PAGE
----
5 ways cops can train to keep their less lethal skills sharp
Regular ongoing practice increases proficiency, muscle memory and performance under stress
As a police officer, you are responsible for keeping yourself mentally prepared and well trained for the confrontations you will meet on the street.
Roman Emperor Marcus Aurelius said it best: “Get busy with life’s purpose, toss aside empty hopes, get active in your own self rescue – if you care for yourself at all – and do it while you can.”
Here are five suggestions for on- and off-duty practice to help maintain your edge.
1. Train on your own time, on your own dime
Maintaining a high level of ability requires on-going training. Ten minutes of practice six days a week is better than one hour of training once a week.
Purchase or make your own heavy bag, and then use it. Empty-hand techniques, kicks, knees and elbows practiced on a regular basis will be stronger and more reflexive than those that aren’t.
Purchase a rattan stick to simulate your police baton and work on your baton techniques on the bag.
Practice drawing and opening your police baton, but be careful if striking a hard, heavy bag as it can bend the baton.
Regular, focused practice keeps your technique sharp, your confidence high and builds your cardio.
Consider joining a martial arts class, although remember that martial arts classes are not specifically designed for law enforcement. The rules of the art are not the rules you will operate by. Graham v Connor is the standard you work under, not a belt grading board. Simple, gross motor skills work best under stress so make them your focus.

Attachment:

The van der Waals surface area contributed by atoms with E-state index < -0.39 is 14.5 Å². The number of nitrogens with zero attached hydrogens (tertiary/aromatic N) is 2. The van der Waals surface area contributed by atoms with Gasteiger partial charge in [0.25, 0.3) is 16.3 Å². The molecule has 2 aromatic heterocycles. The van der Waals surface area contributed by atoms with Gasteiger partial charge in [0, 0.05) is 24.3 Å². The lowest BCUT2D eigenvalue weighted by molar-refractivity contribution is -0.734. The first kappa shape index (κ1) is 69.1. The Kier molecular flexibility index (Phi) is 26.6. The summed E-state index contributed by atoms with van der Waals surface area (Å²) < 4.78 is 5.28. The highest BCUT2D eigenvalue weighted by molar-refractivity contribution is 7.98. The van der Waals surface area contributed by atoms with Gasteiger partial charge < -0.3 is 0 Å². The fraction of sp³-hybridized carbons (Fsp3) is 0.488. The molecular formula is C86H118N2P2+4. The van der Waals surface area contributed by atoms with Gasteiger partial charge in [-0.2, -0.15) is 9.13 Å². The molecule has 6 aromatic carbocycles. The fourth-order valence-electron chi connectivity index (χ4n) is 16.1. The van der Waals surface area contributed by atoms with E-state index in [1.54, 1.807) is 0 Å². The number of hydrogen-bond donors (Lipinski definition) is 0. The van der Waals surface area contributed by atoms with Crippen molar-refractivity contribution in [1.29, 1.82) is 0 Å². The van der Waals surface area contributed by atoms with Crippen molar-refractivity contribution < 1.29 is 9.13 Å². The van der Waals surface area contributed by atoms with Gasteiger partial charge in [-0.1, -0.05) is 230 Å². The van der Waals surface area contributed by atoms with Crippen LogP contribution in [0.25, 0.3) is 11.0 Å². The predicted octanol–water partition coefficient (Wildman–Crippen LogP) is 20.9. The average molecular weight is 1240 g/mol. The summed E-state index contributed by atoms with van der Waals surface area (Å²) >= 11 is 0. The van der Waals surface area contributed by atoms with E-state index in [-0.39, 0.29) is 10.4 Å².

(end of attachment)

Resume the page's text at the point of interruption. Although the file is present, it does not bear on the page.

2. Roll call briefings
One of the advantages of the internet and body-worn cameras is the ever-growing number of police use-of-force videos available online.
A simple, cost-effective method of reviewing department policy, state statute and use of force is to view a video of use of force by police officers.
This review can lead to a better understanding of all three components and identify weaknesses in your own training program when dealing with situations you hadn’t prepared for.
After watching a police use-of-force video, discuss what went well and what didn’t with the goal of identifying things that could have been done or said differently to improve the outcome. Learning points to consider include:
- Whether to use force sooner;
- Tactics to better create distance;
- Strategies to slow down and calm a situation;
- How to improve team tactics for a coordinated, focused response to a call.
3. Partner drills
One of the most overlooked aspects of police training is regular practice of empty-hand control skills. Physical skills perish over time. If you haven’t physically practiced a wristlock or armbar recently, don’t expect your technique to work well when you have to do it in the field. Regular ongoing practice increases proficiency, muscle memory and performance under stress.